“Black, Like Earth” by Jordyn Blanson (3664 words)

No Spoilers: Eratu is a youth who has manifested the markings of a misha, something that both gives them magical abilities and sets them apart as a warrior of a people who have been conquered. Eratu is told to hide their marks, though, to avoid becoming a prisoner of the occupying force that still fears the misha. The piece looks at the inequality and prejudice that the native inhabitants face, made to repair the buildings their people built, now for the benefit of those who conquered them. It’s a hard life, and made rather dramatically worse by the arrival of a new presence to the city. The piece is visceral and feels to me like the opening of a longer narrative. Not much is revealed about what is going on, instead focusing on Eratu’s place in this city and how that chances completely.
Keywords: Occupation, Peace, Marked, Invasion, Family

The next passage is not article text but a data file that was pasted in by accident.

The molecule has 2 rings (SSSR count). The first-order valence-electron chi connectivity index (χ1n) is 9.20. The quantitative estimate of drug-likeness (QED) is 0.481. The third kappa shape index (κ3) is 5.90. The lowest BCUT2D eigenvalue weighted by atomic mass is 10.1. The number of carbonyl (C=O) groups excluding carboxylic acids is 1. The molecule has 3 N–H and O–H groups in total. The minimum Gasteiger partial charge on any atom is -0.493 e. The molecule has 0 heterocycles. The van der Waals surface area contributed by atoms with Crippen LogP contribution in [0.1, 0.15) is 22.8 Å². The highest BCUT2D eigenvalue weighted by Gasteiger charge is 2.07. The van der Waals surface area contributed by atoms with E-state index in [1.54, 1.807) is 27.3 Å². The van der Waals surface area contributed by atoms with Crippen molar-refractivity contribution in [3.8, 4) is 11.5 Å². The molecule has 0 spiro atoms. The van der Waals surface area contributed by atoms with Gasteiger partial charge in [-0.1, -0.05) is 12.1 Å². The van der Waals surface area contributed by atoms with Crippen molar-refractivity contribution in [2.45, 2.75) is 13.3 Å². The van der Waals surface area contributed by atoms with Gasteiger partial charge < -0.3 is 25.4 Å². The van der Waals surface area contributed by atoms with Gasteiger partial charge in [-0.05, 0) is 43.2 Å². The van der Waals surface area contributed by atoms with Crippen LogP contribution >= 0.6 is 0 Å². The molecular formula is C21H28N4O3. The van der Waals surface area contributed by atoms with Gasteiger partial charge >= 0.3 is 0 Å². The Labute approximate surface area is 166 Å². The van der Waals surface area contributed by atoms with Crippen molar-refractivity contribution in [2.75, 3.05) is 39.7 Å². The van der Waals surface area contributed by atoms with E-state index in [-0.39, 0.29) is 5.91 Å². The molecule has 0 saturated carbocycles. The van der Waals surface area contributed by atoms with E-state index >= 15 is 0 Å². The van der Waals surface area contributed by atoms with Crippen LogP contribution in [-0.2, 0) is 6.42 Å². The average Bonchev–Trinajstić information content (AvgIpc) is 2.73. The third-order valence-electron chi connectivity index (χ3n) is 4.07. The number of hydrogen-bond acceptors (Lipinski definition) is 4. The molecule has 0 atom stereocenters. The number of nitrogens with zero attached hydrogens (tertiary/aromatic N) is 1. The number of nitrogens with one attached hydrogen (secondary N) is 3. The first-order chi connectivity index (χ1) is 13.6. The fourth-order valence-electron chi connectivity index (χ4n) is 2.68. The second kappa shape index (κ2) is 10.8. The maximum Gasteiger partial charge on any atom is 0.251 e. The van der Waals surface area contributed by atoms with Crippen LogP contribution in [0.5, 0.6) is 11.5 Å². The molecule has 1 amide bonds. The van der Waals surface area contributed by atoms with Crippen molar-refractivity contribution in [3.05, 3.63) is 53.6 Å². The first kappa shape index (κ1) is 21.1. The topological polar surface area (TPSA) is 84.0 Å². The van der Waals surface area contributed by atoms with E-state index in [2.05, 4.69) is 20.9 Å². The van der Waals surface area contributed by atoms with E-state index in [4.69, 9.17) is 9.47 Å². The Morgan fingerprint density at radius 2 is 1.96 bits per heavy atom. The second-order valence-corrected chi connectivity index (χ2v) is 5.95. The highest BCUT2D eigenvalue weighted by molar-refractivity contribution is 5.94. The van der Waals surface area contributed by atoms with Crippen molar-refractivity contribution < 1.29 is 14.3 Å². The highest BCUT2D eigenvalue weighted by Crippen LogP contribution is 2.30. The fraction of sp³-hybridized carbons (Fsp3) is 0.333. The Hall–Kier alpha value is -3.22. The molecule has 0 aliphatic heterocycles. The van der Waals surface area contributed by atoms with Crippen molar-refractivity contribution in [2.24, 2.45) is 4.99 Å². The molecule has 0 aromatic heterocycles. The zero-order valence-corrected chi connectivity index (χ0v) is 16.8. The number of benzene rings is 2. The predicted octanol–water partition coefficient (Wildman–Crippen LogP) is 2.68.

Review: This piece does a good job of layering the harm done in this city. Eratu is young, too young to remember the war that resulted in their city being controlled by the Usha. All they know is that the Usha are there and are pretty much in control. And the piece does a good job of building up what that means, the prejudice and the racism at work, the way that they aren’t paid fairly, are constantly in danger of being attacked. And I like that they don’t have the same connection to the city as the only other member of their family, who is old enough to remember before, to still be tied to the city in profound ways. And Eratu is tied to them, so it sort of goes in a string, and one that is severed abruptly when the city is invaded again, by an unknown power who seems to be targeting not Eratu’s people but the Usha. Which is an interesting move, because for Eratu it’s not something that they really grieve. They are horrified by it, because that kind of violence is horrifying, But they don’t love the people who are being hurt. It’s a very loaded series of events that sort of push them to confront their legacy and what they’ve inherited with being a misha. And they have to choose how to wield their power and against whom. And again, it feels a bit to me like the first part of a longer story, because while the ending is satisfying enough and puts them in a very different place, it also doesn’t answer many of the questions that the story brings up. What it does do is show the connection being broken between Eratu and the city that never meant the same thing to them as it did to their family. For them, at least for now, leaving is a freedom, is a release, and I’m interested to see what the story might do with that from here. It’s a action-packed and rather visceral read, full of magic and potential, and it’s well worth checking out.